Fremont Firefighters Speak Out A Week After Dramatic Elkhorn River Rescue

Strong winds and choppy conditions made water rescue dangerous and difficult last Thursday. In Dodge County, it could have turned deadly for five firefighters and two air boat operators.

"There was nothing anybody could do that was going to change what happened," Fremont Firefighter Nick Morris said. "It's just an unforeseeable thing. The river is unpredictable. It's dangerous."

Morris was one of seven rescuers on the two air boats that capsized while they were trying to respond to a call for a family that had their home surrounded by water. It was waist deep and extremely cold. Hypothermia was setting in.

"At one point, they were talking about launching other boats," Morris said. "We just knew we couldn't commit any more resources or bodies to that. It was just going to compound the situation."

Instead, two National Guard helicopters came to the rescue from Lincoln. They airlifted all those rescuers to get treatment. "When we got out there, you kind of look around and realize that if we would've went another 100 years, we probably wouldn't be here having this talk right now," Fremont Firefighter Rich Osterloh said.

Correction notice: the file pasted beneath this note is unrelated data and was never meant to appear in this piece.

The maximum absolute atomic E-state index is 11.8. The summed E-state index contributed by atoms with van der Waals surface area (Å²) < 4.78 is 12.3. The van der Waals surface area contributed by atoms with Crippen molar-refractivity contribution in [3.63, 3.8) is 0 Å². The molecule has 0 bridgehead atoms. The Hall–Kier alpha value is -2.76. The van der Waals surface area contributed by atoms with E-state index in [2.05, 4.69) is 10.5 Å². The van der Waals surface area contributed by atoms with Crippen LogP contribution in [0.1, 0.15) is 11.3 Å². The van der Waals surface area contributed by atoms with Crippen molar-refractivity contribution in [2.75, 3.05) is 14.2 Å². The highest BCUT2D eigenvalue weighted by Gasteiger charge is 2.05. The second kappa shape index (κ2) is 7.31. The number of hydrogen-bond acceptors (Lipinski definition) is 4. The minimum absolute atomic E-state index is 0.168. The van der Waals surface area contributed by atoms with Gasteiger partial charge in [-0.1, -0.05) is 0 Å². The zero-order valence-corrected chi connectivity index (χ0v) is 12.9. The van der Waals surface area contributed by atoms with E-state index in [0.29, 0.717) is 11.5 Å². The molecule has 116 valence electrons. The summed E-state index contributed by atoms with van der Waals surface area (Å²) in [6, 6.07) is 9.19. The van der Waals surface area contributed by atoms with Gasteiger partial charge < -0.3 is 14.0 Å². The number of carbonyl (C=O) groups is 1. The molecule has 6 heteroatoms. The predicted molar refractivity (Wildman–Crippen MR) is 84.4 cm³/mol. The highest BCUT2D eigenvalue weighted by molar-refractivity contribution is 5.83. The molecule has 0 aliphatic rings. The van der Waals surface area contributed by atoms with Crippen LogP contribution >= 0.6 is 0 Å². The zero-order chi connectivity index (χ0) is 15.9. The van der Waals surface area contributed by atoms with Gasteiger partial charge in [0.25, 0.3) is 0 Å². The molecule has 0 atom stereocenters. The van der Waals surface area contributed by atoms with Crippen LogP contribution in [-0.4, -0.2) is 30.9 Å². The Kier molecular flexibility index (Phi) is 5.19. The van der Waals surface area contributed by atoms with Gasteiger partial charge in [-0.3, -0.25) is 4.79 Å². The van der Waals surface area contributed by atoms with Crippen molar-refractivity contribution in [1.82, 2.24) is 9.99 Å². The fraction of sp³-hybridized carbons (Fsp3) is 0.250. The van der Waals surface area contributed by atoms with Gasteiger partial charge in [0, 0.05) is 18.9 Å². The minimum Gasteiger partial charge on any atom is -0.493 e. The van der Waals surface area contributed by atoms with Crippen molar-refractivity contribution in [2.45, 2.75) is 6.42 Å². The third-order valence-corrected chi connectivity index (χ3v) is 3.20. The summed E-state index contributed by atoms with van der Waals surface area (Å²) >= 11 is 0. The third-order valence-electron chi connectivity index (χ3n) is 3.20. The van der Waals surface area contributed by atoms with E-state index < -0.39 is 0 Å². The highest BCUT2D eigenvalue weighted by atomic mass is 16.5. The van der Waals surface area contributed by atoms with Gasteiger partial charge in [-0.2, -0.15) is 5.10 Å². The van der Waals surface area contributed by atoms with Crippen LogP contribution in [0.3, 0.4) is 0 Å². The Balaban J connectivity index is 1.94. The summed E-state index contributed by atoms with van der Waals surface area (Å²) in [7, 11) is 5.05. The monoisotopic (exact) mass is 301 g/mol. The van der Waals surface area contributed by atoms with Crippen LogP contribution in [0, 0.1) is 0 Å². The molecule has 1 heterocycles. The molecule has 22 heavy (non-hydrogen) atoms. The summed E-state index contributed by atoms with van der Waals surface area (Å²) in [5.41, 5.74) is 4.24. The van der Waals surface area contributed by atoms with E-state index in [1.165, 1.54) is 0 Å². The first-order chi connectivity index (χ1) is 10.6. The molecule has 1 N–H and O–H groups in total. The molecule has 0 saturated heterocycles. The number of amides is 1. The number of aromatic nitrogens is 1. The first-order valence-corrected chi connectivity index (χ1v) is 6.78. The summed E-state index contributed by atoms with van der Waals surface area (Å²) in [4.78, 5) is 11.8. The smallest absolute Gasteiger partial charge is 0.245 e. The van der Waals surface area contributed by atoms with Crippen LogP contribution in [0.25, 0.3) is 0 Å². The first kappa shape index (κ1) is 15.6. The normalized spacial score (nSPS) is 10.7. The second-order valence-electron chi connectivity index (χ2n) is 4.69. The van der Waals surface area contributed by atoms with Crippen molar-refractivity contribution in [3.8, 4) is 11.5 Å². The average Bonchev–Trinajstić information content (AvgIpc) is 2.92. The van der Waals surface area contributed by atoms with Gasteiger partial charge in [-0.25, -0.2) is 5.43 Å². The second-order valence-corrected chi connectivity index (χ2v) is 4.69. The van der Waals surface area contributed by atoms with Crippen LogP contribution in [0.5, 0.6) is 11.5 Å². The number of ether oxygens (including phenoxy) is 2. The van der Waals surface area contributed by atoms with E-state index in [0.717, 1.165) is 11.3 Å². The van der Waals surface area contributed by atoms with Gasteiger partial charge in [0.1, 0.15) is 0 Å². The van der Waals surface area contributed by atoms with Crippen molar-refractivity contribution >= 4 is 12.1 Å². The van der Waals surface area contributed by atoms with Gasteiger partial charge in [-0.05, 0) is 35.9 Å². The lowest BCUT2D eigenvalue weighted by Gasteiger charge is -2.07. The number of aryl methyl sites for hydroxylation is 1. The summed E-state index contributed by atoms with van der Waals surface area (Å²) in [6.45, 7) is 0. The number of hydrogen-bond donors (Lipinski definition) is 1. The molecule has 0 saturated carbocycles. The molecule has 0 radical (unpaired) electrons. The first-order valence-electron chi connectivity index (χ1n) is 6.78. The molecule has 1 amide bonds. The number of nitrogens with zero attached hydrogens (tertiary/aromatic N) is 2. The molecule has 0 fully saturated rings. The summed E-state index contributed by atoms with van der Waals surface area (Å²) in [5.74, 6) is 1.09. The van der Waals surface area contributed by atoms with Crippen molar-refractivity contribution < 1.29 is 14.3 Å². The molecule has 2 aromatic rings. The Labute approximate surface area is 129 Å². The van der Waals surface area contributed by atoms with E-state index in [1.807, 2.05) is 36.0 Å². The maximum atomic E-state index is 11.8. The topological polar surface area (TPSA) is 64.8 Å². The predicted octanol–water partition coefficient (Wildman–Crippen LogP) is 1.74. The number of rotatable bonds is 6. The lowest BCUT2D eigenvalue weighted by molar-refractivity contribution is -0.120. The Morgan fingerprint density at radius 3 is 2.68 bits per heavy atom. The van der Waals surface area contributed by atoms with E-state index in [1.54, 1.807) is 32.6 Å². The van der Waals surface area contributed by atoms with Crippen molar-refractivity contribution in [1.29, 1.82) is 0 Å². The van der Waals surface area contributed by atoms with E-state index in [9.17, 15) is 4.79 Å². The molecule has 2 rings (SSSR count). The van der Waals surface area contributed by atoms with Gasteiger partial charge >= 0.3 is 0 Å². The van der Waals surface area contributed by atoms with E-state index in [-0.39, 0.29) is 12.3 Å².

As the floodwaters rose throughout the Heartland, they said it was their mission to keep helping. "I was given some time home," Morris said. "I'm grateful for that, but I was listening to my brothers keep working through this whole thing. I couldn't just sit and do nothing."

Doing whatever was needed to help. "We're just a big family here," Fremont Professional Fire Fighters President Dave Wordekemper said. "That's what brings us here and we know we have a job to do."

With a long recovery expected, they plan on doing the job they promised to do -- keeping others safe. "We were risking a lot to save a lot," Morris said. "That's what we do."

The Dodge County Sheriff's Office told 6 News a helicopter went back to help the family the firefighters were trying to rescue, but they refused transport. The sheriff's office did not have more information on how the house or those residents are doing now.

(Photo courtesy of 6 News

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